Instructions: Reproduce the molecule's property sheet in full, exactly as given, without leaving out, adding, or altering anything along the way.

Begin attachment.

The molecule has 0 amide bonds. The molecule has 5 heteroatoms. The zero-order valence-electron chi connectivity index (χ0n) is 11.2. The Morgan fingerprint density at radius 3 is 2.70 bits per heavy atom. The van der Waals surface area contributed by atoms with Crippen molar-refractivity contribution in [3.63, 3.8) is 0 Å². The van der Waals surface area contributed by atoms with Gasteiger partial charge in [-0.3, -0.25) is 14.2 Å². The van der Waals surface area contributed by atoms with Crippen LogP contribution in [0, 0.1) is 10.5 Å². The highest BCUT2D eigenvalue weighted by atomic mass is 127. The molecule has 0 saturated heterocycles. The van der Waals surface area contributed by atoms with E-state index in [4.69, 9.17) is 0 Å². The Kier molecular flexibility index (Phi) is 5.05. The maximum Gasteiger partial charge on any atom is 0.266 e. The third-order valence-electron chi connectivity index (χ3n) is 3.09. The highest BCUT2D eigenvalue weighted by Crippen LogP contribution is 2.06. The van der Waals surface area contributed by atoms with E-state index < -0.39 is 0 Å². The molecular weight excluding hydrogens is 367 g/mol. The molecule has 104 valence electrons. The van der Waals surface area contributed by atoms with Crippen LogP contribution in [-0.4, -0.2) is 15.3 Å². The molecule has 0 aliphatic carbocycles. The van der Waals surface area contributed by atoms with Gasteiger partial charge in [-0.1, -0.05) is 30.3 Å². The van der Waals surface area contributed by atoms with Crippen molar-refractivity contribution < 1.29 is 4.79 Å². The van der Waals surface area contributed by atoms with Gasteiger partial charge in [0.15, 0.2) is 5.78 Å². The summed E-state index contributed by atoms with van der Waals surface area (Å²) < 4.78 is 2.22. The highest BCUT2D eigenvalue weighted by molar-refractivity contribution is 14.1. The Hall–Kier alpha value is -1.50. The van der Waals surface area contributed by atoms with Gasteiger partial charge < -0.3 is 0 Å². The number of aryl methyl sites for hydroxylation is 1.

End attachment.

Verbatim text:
The molecule has 0 amide bonds. The molecule has 5 heteroatoms. The zero-order valence-electron chi connectivity index (χ0n) is 11.2. The Morgan fingerprint density at radius 3 is 2.70 bits per heavy atom. The van der Waals surface area contributed by atoms with Crippen molar-refractivity contribution in [3.63, 3.8) is 0 Å². The van der Waals surface area contributed by atoms with Gasteiger partial charge in [-0.3, -0.25) is 14.2 Å². The van der Waals surface area contributed by atoms with Crippen LogP contribution in [0, 0.1) is 10.5 Å². The highest BCUT2D eigenvalue weighted by atomic mass is 127. The molecule has 0 saturated heterocycles. The van der Waals surface area contributed by atoms with E-state index in [4.69, 9.17) is 0 Å². The Kier molecular flexibility index (Phi) is 5.05. The maximum Gasteiger partial charge on any atom is 0.266 e. The third-order valence-electron chi connectivity index (χ3n) is 3.09. The highest BCUT2D eigenvalue weighted by Crippen LogP contribution is 2.06. The van der Waals surface area contributed by atoms with E-state index < -0.39 is 0 Å². The molecular weight excluding hydrogens is 367 g/mol. The molecule has 104 valence electrons. The van der Waals surface area contributed by atoms with Crippen LogP contribution in [-0.4, -0.2) is 15.3 Å². The molecule has 0 aliphatic carbocycles. The van der Waals surface area contributed by atoms with Gasteiger partial charge in [-0.1, -0.05) is 30.3 Å². The van der Waals surface area contributed by atoms with Crippen molar-refractivity contribution < 1.29 is 4.79 Å². The van der Waals surface area contributed by atoms with Gasteiger partial charge in [0.15, 0.2) is 5.78 Å². The summed E-state index contributed by atoms with van der Waals surface area (Å²) < 4.78 is 2.22. The highest BCUT2D eigenvalue weighted by molar-refractivity contribution is 14.1. The Hall–Kier alpha value is -1.50. The van der Waals surface area contributed by atoms with Gasteiger partial charge < -0.3 is 0 Å². The number of aryl methyl sites for hydroxylation is 1.